Linux Losing Market Share to Windows Server
October 26, 2007 2 Comments
That’s the title of this eWeek article:
Linux growth in the U.S. x86 server market has, over the past six quarters, started to falter and reverse its positive course relative to Windows Server and the market as a whole.
The annual rate at which Linux is growing in the x86 server space has fallen from around 53 percent in 2003, when Windows Server growth was in the mid-20 percent range, to a negative 4 percent growth in calendar year 2006, IDC Quarterly Server Tracker figures show.
Over the same time period, Windows has continued to report positive annual growth, outpacing the total growth rate in the x86 market by more than 4 percent in 2006, indicating that Linux has actually lost market share to Windows Server over this time.
The same holds true for worldwide Linux x86 server shipments, which dropped from the huge annual growth rate of about 45 percent is 2003 to growth of less than 10 percent in 2006, the IDC figures show.
One of the biggest reasons for this is that the migrations from Unix to Linux have slowed down markedly.
“We have seen the rate of migration from Unix slow over the past few quarters,” IDC analyst Matt Eastwood told eWEEK. “In my view this is because much of the low-hanging fruit has been moved and the applications that remain on Unix are stickier because they are seen as business critical and more political candidates for migration overall.”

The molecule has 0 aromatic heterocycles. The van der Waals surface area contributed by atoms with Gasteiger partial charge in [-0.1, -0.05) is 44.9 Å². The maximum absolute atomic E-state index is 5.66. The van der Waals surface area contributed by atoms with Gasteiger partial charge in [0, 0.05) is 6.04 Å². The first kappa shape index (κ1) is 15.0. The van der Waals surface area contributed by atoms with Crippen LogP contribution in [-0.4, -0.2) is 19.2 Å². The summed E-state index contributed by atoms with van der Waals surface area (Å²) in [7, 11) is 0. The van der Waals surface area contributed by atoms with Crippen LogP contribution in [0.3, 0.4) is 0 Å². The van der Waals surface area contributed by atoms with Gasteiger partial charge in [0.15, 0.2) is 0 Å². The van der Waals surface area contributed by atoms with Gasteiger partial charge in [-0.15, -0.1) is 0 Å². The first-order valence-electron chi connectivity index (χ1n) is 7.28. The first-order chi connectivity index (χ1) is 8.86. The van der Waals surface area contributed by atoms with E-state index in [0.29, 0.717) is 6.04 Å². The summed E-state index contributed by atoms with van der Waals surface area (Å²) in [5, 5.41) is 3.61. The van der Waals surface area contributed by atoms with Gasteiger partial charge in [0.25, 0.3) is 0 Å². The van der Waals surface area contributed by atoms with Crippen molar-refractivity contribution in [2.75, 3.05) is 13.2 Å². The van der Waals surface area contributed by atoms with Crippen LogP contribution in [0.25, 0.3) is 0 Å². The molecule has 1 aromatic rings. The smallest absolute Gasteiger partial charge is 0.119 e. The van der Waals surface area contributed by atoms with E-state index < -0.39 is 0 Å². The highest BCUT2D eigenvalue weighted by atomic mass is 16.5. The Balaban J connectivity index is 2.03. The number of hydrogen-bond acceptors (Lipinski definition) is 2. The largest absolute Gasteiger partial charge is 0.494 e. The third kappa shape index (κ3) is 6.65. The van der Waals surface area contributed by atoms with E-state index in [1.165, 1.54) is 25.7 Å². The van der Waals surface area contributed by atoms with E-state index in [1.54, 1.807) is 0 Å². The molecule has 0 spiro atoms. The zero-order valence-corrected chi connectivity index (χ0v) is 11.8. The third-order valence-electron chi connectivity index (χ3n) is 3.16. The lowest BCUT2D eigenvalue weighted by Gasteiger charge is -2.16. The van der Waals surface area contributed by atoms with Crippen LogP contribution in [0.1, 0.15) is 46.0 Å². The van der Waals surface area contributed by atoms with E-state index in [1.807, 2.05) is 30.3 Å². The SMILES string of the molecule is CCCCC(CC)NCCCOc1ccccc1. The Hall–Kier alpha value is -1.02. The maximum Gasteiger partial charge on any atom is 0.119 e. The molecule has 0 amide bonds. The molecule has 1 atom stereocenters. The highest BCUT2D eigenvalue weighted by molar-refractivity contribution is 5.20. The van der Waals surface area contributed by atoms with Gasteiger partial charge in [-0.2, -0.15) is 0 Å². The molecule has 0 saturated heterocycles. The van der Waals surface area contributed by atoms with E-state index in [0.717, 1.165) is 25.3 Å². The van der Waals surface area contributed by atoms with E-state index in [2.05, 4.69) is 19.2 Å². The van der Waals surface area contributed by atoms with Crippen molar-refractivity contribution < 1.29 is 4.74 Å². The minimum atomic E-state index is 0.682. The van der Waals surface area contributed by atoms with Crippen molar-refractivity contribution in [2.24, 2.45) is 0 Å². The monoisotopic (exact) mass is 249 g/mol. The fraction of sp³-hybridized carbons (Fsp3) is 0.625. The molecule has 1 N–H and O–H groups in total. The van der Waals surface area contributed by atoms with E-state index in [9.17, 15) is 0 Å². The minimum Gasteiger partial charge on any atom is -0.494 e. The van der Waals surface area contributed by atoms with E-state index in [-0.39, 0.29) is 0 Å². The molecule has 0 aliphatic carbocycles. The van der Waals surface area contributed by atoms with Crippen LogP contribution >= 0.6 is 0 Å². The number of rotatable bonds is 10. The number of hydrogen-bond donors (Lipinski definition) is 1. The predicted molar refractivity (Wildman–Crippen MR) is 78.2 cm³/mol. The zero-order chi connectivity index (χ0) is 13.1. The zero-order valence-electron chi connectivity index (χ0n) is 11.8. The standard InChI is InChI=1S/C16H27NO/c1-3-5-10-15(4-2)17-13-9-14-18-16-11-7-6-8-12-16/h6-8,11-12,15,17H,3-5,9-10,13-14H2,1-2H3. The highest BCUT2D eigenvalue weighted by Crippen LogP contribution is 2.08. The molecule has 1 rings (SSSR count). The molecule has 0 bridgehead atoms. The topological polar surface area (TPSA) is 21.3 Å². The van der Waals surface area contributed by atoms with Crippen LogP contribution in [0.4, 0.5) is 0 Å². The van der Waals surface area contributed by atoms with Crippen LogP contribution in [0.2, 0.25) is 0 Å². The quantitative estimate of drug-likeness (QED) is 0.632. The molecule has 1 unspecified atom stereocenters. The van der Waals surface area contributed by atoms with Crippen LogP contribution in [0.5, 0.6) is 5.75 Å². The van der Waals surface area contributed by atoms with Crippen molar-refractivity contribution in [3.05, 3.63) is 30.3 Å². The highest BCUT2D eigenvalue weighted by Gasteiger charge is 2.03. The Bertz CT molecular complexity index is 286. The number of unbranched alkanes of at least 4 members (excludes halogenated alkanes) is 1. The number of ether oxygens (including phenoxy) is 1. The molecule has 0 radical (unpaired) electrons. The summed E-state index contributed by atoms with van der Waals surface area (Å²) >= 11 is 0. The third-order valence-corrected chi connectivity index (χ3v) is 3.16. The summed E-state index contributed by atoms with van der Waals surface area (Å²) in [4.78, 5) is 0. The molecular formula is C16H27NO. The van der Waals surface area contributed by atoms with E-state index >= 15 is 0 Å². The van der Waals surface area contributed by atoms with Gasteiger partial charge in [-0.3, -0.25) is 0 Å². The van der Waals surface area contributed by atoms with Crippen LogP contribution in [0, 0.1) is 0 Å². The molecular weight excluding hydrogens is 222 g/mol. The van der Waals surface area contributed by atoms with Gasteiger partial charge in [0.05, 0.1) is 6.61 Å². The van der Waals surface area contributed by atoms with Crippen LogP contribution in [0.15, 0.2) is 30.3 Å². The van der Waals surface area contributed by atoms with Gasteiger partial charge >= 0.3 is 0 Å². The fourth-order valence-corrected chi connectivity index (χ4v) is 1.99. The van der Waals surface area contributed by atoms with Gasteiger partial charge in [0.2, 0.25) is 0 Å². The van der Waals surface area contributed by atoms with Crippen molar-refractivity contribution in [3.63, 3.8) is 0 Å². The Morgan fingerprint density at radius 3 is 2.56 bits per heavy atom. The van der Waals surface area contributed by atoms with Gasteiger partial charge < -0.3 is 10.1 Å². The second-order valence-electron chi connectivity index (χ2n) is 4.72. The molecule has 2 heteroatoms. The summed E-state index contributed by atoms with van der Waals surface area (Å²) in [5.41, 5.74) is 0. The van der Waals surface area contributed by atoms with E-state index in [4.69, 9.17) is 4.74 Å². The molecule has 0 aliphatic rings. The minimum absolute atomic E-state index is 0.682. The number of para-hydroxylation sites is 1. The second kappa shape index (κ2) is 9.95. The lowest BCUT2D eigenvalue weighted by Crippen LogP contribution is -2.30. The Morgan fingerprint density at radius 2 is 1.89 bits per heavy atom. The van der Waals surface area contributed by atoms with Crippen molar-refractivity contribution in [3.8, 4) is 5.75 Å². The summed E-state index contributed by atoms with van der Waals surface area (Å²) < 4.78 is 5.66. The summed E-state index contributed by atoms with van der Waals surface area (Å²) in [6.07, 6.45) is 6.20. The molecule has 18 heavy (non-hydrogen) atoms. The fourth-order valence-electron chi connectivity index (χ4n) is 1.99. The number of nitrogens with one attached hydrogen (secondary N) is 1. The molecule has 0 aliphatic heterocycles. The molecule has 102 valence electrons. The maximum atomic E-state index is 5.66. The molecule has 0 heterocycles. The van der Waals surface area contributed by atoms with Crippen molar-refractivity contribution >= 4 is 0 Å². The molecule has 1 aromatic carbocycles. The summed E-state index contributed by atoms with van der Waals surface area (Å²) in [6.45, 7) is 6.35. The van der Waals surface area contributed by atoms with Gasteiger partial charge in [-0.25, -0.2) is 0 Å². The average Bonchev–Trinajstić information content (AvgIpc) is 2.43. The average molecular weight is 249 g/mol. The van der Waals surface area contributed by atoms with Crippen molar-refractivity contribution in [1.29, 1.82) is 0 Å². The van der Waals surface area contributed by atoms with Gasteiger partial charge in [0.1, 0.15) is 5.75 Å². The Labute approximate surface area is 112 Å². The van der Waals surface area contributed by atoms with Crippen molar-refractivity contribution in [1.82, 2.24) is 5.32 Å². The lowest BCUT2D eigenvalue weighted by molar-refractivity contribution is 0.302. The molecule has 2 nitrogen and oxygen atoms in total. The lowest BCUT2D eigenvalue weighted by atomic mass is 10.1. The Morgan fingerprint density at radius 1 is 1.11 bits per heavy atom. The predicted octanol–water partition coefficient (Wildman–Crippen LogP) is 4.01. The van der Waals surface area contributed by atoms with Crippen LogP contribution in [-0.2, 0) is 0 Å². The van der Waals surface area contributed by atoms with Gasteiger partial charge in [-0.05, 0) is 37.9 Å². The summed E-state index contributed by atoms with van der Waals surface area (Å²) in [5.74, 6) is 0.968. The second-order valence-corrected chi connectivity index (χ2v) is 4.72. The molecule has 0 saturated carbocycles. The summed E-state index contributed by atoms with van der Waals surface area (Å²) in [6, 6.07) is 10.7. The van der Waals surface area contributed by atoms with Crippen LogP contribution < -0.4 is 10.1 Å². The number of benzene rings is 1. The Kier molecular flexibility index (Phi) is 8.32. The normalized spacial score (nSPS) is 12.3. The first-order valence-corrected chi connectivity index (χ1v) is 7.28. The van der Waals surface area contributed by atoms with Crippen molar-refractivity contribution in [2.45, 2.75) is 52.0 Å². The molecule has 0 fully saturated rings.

The truth is, most of the low-hanging fruit probably has been picked off. That’s not a bad thing, it’s simply part of the natural maturation process that Linux is inevitably going to go through. Historically, a large number of Linux migrations were from UNIX and NetWare. At some point, that was going to have to change. At some point, Linux was going to have to more directly compete with Windows on the server. Everyone knew that – why do you think Microsoft has been fighting so hard on the marketing side of things? It’s clear that time is coming soon… very soon. It’s not going to be easy, of course, but I think Linux is now very well positioned. It should also be noted that Linux is notoriously hard to track when it comes to these kinds of analysts reports. Many distributions that are being used in the data center now, such as Ubuntu, are not commercial products. Often times Linux is deployed on hardware that is being reused. There are a myriad reasons why the Linux number is extremely unreliable. I say let’s use that to our advantage. Let this be a wake up call for us and a reason for them to think they can sit back and rest on their laurels.